; earnings reported on a diluted basis unless otherwise specified):
Mergers, acquisitions and joint ventures
said it would temporarily push back its $2 billion merger with
until mid-January. Dynegy said that the acquisition was held up due to the delayed sale of power projects to
El Paso Energy
, which is part of the merger's regulatory requirements.
Earnings/revenue reports and previews
Global Imaging Systems
warned that it expects to post third-quarter earnings of 18 cents to 20 cents a share, missing the six-analyst estimate of 26 cents. The company blamed the disappointing earnings on increasing debt, Y2K concerns and a drop in noncopier sales.
Nasdaq Stock Market
said short interest for the month ended Dec. 15 hit 2.32 billion shares, up from the month-ago report of 2.27 billion shares.
Bond Focus: Yields Retreat from Year's Highs
12/27/99 4:59 PM ET
For no apparent reason -- and on light volume that makes any kind of price action of questionable significance -- bond prices rose moderately today, bringing yields down slightly from the two-year highs they reached on Thursday.
There were no economic indicators to guide the action today, and no strong moves by any of the other assets whose prices can influence interest rates, such as oil, commodities and the dollar. (At least none of those things moved strongly in whichever direction favors bond prices.)
The bellwether 30-year Treasury bond finished the session up 10/32 at 95 17/32, trimming its yield 2 basis points to 6.47%.
The market: Join the discussion on
To the extent that it can be explained, market watchers attributed the move to bear fatigue and a short-term oversold condition.
"It's a little bit of a dead-cat bounce at this point. We had gone down so far for so long," said Ken Fan, bond strategist at
Paribas Capital Markets
But Fan also noted that there is a tendency for money to flow into Treasuries at year-end, particularly into the shortest maturity issues. That trend was on display today, when the two-year note outperformed all the other Treasury benchmarks, shedding 5 basis points to 6.21%.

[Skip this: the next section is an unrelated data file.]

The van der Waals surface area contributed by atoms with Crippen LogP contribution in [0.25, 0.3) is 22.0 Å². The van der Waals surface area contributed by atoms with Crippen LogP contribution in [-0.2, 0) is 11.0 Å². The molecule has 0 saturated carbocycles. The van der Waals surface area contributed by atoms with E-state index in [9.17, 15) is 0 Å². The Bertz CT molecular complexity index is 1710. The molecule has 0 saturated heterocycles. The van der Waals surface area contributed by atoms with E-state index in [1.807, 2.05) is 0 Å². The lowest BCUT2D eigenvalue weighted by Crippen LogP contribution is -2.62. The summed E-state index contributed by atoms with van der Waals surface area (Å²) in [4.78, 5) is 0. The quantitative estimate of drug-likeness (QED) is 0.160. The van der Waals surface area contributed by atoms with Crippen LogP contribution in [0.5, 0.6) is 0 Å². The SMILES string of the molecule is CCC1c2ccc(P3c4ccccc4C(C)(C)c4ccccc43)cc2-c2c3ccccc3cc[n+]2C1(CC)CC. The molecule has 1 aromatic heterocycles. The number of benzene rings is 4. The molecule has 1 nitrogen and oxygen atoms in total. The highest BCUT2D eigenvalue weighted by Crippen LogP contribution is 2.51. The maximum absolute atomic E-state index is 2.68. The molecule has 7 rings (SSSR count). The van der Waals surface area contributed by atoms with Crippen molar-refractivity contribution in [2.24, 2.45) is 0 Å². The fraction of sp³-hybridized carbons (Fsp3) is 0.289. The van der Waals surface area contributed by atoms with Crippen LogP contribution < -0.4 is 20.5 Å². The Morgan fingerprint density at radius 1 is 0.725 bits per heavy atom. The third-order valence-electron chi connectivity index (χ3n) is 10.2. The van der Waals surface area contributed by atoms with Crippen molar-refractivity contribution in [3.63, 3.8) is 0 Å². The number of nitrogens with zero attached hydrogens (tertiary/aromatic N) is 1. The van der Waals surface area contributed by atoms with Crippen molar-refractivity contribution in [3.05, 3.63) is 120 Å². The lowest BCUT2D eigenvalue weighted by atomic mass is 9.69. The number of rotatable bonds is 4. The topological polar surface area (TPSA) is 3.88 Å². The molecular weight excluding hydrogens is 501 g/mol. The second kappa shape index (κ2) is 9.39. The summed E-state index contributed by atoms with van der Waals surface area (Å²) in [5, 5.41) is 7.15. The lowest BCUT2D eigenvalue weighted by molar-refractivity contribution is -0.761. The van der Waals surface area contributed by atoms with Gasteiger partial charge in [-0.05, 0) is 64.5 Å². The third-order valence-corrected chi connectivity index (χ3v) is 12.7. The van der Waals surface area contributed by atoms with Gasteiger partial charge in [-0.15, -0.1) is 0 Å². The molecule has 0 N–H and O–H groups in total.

There is certainly no fundamental reason to buy Treasuries at the moment, with the
Fed widely expected to hike interest rates during the first quarter of 2000, by at least 25 basis points and a growing number of investors predicting the first 50 basis point move since February 1995.
The recent ramp in
Nasdaq Stock Market
prices is also helping keep pressure on bond prices, Fan said, by making so many investors unwilling to part with stocks before the end of the year, when any gains will be taxed in just a few months.
The technical outlook is negative as well,
fixed-income strategist Todd Finkelstein said. "The intermediate-term technical work is still bearish, and we're on the cusp of the long-term technical work becoming bearish," he said. But in the short term (meaning a day or two), the market was oversold going into today.
However, he added, on a day when only $25.3 billion of Treasuries changed hands, 40.5% less than average for a Monday over the past month according to tracker
GovPX, "it's tough to say whether
today's price action" is just noise or not."
TO VIEW TSC'S ECONOMIC DATABANK, SEE:
Revamp, Rename the Red Hots
New Year. New index. New name.
is looking to update its Red Hot Index for the next millennium and wants your help! During the next three days, we'll present you with five of the most popular nominees from our message boards and ask you to vote on your favorite stocks. The top 10 vote-getters will be included in the new index, which will be unveiled on Monday, Jan. 3. Plus, rename the Red Hots and win a